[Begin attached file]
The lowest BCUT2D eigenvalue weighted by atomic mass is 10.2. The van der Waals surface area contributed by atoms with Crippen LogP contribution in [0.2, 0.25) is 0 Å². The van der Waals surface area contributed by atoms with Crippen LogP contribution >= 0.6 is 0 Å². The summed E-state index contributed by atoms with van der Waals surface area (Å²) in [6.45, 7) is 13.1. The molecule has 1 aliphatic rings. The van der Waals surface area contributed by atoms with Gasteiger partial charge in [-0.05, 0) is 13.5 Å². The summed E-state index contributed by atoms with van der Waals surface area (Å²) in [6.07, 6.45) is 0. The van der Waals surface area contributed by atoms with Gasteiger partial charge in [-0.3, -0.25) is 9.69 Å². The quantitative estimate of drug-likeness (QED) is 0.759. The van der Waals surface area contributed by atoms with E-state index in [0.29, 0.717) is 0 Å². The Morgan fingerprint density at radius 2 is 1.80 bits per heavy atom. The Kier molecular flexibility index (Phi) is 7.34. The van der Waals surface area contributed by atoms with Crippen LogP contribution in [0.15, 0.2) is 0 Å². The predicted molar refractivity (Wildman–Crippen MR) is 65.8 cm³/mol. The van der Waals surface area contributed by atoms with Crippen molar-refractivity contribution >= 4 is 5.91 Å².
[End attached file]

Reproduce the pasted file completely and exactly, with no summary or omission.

The lowest BCUT2D eigenvalue weighted by atomic mass is 10.2. The van der Waals surface area contributed by atoms with Crippen LogP contribution in [0.2, 0.25) is 0 Å². The van der Waals surface area contributed by atoms with Crippen LogP contribution >= 0.6 is 0 Å². The summed E-state index contributed by atoms with van der Waals surface area (Å²) in [6.45, 7) is 13.1. The molecule has 1 aliphatic rings. The van der Waals surface area contributed by atoms with Gasteiger partial charge in [-0.05, 0) is 13.5 Å². The summed E-state index contributed by atoms with van der Waals surface area (Å²) in [6.07, 6.45) is 0. The van der Waals surface area contributed by atoms with Gasteiger partial charge in [-0.3, -0.25) is 9.69 Å². The quantitative estimate of drug-likeness (QED) is 0.759. The van der Waals surface area contributed by atoms with E-state index in [0.29, 0.717) is 0 Å². The Morgan fingerprint density at radius 2 is 1.80 bits per heavy atom. The Kier molecular flexibility index (Phi) is 7.34. The van der Waals surface area contributed by atoms with Crippen LogP contribution in [0.15, 0.2) is 0 Å². The predicted molar refractivity (Wildman–Crippen MR) is 65.8 cm³/mol. The van der Waals surface area contributed by atoms with Crippen molar-refractivity contribution >= 4 is 5.91 Å².